The new Athens airport has two Olympic stores. I saw them both. We had three hours to kill, and it’s not that big an airport.
We found a newsstand selling English-language paperbacks. I picked up a title that looked interesting, some kind of crime-fiction beach novel, and gasped at the price: $15. The next one I checked cost $17. I could buy the entire Grisham library for $17 on half.com.
Our flight to Santorini was delayed, but the delay was not announced. We sat at the gate as our boarding time came and went, wondering whether we were in the right place.
The plane, when it finally arrived, was an abused-looking propeller craft. The interior reminded me of United Airlines circa 1985, with synthetic fabric seatcovers stretched tight across lumpy, uncomfortable, too-vertical frames. There were two seats on each side of the aisle, one class of service (“marginal”), and scratched and dirty windows through which photography would be compromised. I was denied the image of “Santorini from the air” that was supposed to accompany last Friday’s entry. And so began our descent.
A taxi drove us to Ia, a town at the northern tip of the island. Rena, the proprietress of the inn where we’d booked lodging, came out to greet us as we pulled up. She led us up a half-dozen concrete stairs, tough to navigate with our heavy bags, and turned left down a busy sidewalk lined with shops. Our suitcases have wheels, but the sidewalk was uneven — stones in mortar, cobblestone-rough in places.
We didn’t have far to go, but is it turns out, we weren’t going to our room. We’d only stopped for an orange juice. Hospitable but, under the circumstances, poorly thought out, for our apartment was a half-mile in the other direction. Because our flight had been late, the porter had gone home for the day. We dragged our suitcases for 20 minutes through crowds of fresh-off-the-bus tourists, all of whom watched us like we were some sort of local attraction: “Look, tourists!”
We marched on and on, over rough stones, down and up steps, shouldering our way through the crowds into the late-afternoon sun. Did I mention the heat? We were drenched. Did I mention the crap? The town of Ia hosts a population of wild dogs and cats; the sidewalks feature frequent installations of canine and feline digestive art.
Finally, up ahead, Rena turned left off the main thoroughfare. Steps descended and twisted away down the cliffside. There was nothing to do but lift the suitcase and follow. On and on we went, down a ridiculous number of sun-baked concrete steps. We had to stop as a large mutt urinated on the steps ahead of us. After it finished, we lifted our bags and stepped carefully across the spreading, steaming pool. This was a low point in a check-in journey best described by the word “miserable.”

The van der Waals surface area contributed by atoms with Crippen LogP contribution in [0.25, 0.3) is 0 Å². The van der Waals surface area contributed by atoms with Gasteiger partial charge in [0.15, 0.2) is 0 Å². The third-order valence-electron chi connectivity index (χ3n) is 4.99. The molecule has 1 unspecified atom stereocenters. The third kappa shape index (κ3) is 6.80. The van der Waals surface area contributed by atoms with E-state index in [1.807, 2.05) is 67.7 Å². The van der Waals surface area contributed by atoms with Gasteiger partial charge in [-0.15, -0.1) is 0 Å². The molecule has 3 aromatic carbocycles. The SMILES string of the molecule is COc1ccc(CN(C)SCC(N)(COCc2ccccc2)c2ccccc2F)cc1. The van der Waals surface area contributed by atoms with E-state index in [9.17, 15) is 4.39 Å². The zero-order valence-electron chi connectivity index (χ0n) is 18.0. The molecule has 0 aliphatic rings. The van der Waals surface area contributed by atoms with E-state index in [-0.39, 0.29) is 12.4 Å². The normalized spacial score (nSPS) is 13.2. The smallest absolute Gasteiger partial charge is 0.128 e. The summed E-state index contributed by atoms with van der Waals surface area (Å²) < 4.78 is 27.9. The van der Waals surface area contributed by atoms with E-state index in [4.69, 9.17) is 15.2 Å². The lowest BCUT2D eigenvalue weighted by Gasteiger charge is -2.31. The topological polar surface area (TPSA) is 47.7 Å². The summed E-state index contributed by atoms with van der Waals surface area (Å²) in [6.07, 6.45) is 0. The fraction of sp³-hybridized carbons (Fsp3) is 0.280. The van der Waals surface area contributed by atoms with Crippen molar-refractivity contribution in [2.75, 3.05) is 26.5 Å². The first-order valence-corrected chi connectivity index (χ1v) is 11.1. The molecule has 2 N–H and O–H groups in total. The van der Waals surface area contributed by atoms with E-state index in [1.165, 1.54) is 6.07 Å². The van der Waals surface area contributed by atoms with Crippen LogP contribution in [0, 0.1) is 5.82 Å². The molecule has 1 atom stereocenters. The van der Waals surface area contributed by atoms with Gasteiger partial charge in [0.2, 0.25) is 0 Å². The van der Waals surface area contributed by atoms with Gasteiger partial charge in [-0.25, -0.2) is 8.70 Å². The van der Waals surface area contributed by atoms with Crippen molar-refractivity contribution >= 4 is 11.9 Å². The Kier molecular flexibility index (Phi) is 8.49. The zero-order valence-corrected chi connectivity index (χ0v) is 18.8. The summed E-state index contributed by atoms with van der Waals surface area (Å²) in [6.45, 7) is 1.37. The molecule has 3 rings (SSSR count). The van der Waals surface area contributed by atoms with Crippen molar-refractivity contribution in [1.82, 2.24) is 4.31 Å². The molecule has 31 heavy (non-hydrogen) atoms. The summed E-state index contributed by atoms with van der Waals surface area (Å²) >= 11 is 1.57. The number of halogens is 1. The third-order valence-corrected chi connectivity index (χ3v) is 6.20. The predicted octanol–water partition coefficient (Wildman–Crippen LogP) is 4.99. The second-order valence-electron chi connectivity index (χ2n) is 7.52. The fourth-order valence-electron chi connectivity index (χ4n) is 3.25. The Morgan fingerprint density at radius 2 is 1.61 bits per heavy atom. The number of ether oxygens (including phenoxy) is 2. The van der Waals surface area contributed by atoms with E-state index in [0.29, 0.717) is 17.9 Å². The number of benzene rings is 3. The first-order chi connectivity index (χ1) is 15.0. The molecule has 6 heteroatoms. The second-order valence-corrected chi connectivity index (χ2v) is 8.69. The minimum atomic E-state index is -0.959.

(Some people would begin to laugh at this point. It was so hot, so disgusting, so generally bad, that lots of reasonable people would just give it all up and laugh at their circumstances, certain that things had to get better soon. But not me… I think I have a higher capacity for misery than most people.)
We came to a crazy-steep run of stairs, some a foot high. There were no handrails, just distant concrete patios to break one’s fall. Rena had gamely been dragging one of our thousand-pound bags, but at this point I had to carry both down the stairs. It was grueling and entirely unsafe; had I leaned forward beyond my balance, I’d surely have cracked my skull open on the steps, then been crushed by my own luggage. Perhaps that’s a suitable fate for people who tend to travel heavy.
At the base of the steep steps, Rena turned left and crossed a terrace to reach the front door of the cave house we’d rented. My first impression: the place was huge. Had this cavern been in Missouri, it would have been Jesse James’ hideout.
My second impression: it was very warm and somewhat dank inside. The further in we went, the warmer it felt. The lack of obvious air-conditioning controls could mean only one thing: we wouldn’t be needing any of those sheets or blankets on the bed. To put it mildly.
The size of the place made us nervous. We were certain Rena, who is not fluent in English, had confused our request and put us in the $150/night apartment rather than the $100/night apartment.
So we’d arrived… feeling exhausted, overheated, lost and unsettled. We couldn’t unpack because we were sure we’d be moving to a smaller, cheaper room the next day. We couldn’t cool off because our concrete cave retained heat like a pizza stone in a brick oven. We festered. Or, at least, I did. I’m good at it. (It’s important to know one’s strengths.)
Fortunately, we had four days in the most visually stunning city in Greece to recover. Here’s a teaser image of Ia from the west as the morning sun crests over the ridge.